- Only load or cock a gun when you are shooting. A loaded gun has no place in your home or other place.
- Check your target and beyond your target. Be sure all persons are well clear of the target area before you shoot. Check behind and beyond your target to be certain you have a safe backstop and that no person or property could be endangered.
- Anyone shooting or near a shooter should wear shooting glasses. Also, all other persons should remain behind the shooter.
- Never climb or jump with a gun. You can’t control the direction of the muzzle if you stumble or fall. You should safely lay the gun down or hand it to a companion while you climb or jump over anything.
- Avoid ricochet. Never shoot at a flat hard surface or at the surface of water. Ammunition can ricochet off of water just like a skipped rock.
- Keep the muzzle clear. Never let anything obstruct the muzzle of a gun. Don’t allow the muzzle to come in contact with the ground.
- Guns not in use should always be unloaded. Keeping guns unloaded when not in use is critical to the safety of you and others. When you are finished shooting, put the trigger safety in the “on” position and unload the gun. Store guns so that they are inaccessible to untrained shooters and store ammunition separately from the gun.
- Respect other people’s property. Whether you’re target shooting or hunting, if you’re a guest on others’ land, you should leave it exactly as you found it. This is important with all outdoor family activities.
Once we reviewed these rules with David, wet set up the target and he enjoyed shooting at it. I was really quite surprised to see how good his aim was. He hit the target right on with almost every shot. I like that this is something he can now discuss with Marty and his Grandfather. It’s sort of a rite of passage to have your first gun when you grow up and I’m really glad this is something that we got to experience with David and Daisy Outdoor Products.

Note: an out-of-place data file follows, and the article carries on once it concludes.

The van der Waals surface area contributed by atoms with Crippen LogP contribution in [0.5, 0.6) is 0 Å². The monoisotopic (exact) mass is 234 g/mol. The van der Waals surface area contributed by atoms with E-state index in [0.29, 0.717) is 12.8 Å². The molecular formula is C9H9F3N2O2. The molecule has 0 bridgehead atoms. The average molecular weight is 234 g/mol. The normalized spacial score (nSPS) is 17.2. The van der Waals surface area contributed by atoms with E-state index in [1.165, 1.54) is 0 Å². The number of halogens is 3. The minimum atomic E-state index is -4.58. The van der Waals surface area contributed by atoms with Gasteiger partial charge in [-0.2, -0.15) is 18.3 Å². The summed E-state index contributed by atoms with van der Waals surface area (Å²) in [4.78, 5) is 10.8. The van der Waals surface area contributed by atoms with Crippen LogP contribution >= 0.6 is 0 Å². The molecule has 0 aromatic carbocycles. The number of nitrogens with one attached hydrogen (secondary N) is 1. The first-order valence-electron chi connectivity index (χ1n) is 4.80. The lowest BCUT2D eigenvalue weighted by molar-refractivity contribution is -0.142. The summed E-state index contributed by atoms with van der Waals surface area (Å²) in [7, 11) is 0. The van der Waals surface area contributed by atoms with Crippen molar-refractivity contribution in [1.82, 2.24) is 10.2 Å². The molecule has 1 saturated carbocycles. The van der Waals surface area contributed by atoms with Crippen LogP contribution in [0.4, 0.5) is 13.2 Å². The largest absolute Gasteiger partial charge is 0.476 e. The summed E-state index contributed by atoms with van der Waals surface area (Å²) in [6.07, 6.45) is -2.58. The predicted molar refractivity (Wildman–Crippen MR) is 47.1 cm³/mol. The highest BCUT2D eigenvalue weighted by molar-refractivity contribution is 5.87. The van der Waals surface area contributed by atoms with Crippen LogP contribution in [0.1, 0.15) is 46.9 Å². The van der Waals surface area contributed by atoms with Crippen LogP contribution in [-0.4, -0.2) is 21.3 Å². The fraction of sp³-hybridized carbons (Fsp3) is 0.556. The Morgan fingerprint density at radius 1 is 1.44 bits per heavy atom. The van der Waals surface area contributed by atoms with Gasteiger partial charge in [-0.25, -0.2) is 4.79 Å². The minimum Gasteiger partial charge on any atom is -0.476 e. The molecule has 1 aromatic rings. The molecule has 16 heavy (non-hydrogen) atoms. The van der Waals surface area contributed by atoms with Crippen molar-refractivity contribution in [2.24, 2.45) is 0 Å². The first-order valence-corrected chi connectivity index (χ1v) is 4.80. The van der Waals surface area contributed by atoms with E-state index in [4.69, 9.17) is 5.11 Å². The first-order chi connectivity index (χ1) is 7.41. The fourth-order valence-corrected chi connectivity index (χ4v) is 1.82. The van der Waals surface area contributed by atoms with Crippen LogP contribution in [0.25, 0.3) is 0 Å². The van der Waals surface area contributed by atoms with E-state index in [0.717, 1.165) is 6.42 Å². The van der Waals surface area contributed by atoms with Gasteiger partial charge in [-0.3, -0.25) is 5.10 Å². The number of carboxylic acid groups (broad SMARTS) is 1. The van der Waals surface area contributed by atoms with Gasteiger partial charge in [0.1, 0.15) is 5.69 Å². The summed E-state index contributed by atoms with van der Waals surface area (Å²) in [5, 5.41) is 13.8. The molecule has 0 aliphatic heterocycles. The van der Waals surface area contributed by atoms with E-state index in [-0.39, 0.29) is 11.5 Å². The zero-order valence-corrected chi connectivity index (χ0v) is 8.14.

- Daisy on Twitter: https://twitter.com/DaisyOutdoor
- Daisy Outdoor on Facebook: http://www.facebook.com/pages/Daisy-Outdoor/517064938307824
If you want to see my whole shopping trip, check out my Google + album or look at my slideshow below.
Disclosure of material connection: I am a member of the Collective Bias™ Social Fabric® Community. This content has been compensated as part of a social shopper insights study for Collective Bias™ and Daisy. #CBias #SocialFabric #BB4me. Regardless, I only recommend products or services I use personally and believe will be good for my readers. I am disclosing this in accordance with the Federal Trade Commission’s 16 CFR, Part 255: “Guides Concerning the Use of Endorsements and Testimonials in Advertising”
Ellen is a busy mom of a 22-year-old son and 27-year-old daughter. She owns 5 blogs and is addicted to social media. She believes that it doesn’t have to be difficult to lead a healthy life. She shares simple healthy living tips to show busy women how to lead fulfilling lives. If you’d like to work together, email email@example.com to chat.